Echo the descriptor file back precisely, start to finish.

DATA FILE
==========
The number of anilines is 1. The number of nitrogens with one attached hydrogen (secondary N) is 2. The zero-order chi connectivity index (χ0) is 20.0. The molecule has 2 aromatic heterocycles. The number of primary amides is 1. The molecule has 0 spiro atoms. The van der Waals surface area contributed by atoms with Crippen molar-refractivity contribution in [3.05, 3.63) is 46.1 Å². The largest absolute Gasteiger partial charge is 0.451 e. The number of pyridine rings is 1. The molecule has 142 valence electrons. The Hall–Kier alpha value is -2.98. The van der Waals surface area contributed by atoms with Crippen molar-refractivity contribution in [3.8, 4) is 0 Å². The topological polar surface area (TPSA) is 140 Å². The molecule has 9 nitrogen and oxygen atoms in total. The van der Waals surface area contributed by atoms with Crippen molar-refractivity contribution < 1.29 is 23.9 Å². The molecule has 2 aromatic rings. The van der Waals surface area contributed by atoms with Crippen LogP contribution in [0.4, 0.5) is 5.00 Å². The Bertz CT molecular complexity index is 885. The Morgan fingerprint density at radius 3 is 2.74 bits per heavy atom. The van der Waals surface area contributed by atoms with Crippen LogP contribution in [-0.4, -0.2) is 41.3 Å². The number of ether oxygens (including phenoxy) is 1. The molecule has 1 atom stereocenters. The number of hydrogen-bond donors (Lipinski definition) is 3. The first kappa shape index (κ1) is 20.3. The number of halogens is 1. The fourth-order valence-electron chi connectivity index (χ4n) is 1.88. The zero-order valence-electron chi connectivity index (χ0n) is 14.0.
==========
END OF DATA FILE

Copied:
The number of anilines is 1. The number of nitrogens with one attached hydrogen (secondary N) is 2. The zero-order chi connectivity index (χ0) is 20.0. The molecule has 2 aromatic heterocycles. The number of primary amides is 1. The molecule has 0 spiro atoms. The van der Waals surface area contributed by atoms with Crippen molar-refractivity contribution in [3.05, 3.63) is 46.1 Å². The largest absolute Gasteiger partial charge is 0.451 e. The number of pyridine rings is 1. The molecule has 142 valence electrons. The Hall–Kier alpha value is -2.98. The van der Waals surface area contributed by atoms with Crippen molar-refractivity contribution in [3.8, 4) is 0 Å². The topological polar surface area (TPSA) is 140 Å². The molecule has 9 nitrogen and oxygen atoms in total. The van der Waals surface area contributed by atoms with Crippen molar-refractivity contribution < 1.29 is 23.9 Å². The molecule has 2 aromatic rings. The van der Waals surface area contributed by atoms with Crippen LogP contribution in [0.4, 0.5) is 5.00 Å². The Bertz CT molecular complexity index is 885. The Morgan fingerprint density at radius 3 is 2.74 bits per heavy atom. The van der Waals surface area contributed by atoms with Crippen LogP contribution in [-0.4, -0.2) is 41.3 Å². The number of ether oxygens (including phenoxy) is 1. The molecule has 1 atom stereocenters. The number of hydrogen-bond donors (Lipinski definition) is 3. The first kappa shape index (κ1) is 20.3. The number of halogens is 1. The fourth-order valence-electron chi connectivity index (χ4n) is 1.88. The zero-order valence-electron chi connectivity index (χ0n) is 14.0.